Israeli nature sites are an accessible walk in the park


Wheelchairs, strollers, vision impairment and other disabilities are accommodated at Israeli parks

By Abigail Klein Leichman / ISRAEL21c website

Former Israeli Air Force pilot Yuval Wagner was paralyzed in a 1987 helicopter crash. For years, his wheelchair kept him and his family from enjoying outings to Israel’s many nature parks.

But over the past 10 years, progressive legislation has pushed forward accessibility adaptations in Israel’s parks and forests, and Wagner wants everyone to know about it.


Accessible hiking path at Nahal Hashofet
Accessible hiking path at Nahal Hashofet

“We have friends around the world who didn’t know Israeli park accessibility is very good so they didn’t come to Israel for many years. We told them Israel is now one of the leading countries in the world for nature accessibility,” says Wagner, president of Access Israel, an advocacy and awareness nonprofit he founded in 1999. “Now they come, and they are really surprised at how good it is.

Facilities for greater accessibility have been installed in approximately 70 national parks, archeological and heritage sites administered by the Israel Nature and Parks Authority (INPA) as well as in 300 forests managed by the nongovernmental Keren Kayemeth LeIsrael-Jewish National Fund (KKL-JNF).

Accessibility covers everything from parking to trails, restrooms to picnic areas. Some parks have voice signage and sensory curb markers for people with visual impairment, and adaptive playgrounds and sports facilities for people with a range of disabilities.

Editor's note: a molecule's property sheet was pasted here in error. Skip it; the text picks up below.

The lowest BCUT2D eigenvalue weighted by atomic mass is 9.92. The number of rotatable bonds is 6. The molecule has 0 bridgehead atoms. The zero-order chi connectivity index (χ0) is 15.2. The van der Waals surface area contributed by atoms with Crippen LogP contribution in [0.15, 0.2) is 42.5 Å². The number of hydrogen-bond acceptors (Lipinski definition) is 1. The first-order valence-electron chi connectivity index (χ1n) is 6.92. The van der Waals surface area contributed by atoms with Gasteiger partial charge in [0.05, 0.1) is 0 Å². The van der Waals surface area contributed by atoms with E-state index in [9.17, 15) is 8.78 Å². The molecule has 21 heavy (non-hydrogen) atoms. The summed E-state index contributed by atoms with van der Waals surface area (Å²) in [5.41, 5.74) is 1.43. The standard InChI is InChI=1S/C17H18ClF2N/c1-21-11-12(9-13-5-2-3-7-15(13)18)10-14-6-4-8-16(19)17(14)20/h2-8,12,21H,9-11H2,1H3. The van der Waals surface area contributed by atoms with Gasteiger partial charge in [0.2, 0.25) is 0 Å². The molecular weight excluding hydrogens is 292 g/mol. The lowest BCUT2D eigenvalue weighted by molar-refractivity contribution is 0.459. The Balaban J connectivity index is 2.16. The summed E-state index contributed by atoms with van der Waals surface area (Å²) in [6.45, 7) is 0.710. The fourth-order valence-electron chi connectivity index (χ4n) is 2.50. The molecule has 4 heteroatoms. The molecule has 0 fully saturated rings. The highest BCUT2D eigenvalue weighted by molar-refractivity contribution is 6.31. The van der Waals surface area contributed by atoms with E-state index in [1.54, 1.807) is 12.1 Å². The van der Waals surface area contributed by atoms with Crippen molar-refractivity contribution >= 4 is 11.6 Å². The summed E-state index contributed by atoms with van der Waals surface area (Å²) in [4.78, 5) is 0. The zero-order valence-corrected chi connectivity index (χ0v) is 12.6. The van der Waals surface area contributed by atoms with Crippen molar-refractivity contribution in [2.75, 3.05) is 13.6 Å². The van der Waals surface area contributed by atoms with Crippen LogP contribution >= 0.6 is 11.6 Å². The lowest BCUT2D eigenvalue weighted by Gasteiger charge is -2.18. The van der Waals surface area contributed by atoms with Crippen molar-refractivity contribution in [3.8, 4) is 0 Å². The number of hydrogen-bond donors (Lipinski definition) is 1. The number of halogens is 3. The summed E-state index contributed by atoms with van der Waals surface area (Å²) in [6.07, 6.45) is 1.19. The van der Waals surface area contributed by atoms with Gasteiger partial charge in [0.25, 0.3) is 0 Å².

Some of the most ambitious adaptations took place even before the 2008 accessibility laws came into effect, says Zeev Margalit, director of conservation and development at INPA.


Access Israel President Yuval Wagner enjoying a nature walk
Access Israel President Yuval Wagner enjoying a nature walk

“The first two sites prepared for people with disabilities were Masada and Tel Dan, 20 years ago. This was very challenging but it was a great thing,” says Margalit.

The highly popular UNESCO World Heritage Site at Masada is a mountaintop fortress where legend has it that a band of Jewish rebels resisted the mighty Roman army in the first century CE and then committed mass suicide rather than be captured.

“When we finished the Masada adaptation in 2000, a group of 50 people with disabilities rode to the top in the cable car. It was very emotional; there were many tears,” Margalit reports. “One of the participants wrote me that the idea that we made it possible for them to visit Masada was, for him, equal to the legend of Masada.

These days, every new addition to an INPA site is planned in coordination with an accessibility professional, Margalit notes.

Accessible forests

In honor of Israel’s 70th anniversary in 2018, KKL-JNF completed its multi-year plan to improve accessibility at the sites it manages...


For information on about 50 accessible KKL-JNF sites >>

For information on accessible Israel Nature and Parks Authority sites >> 



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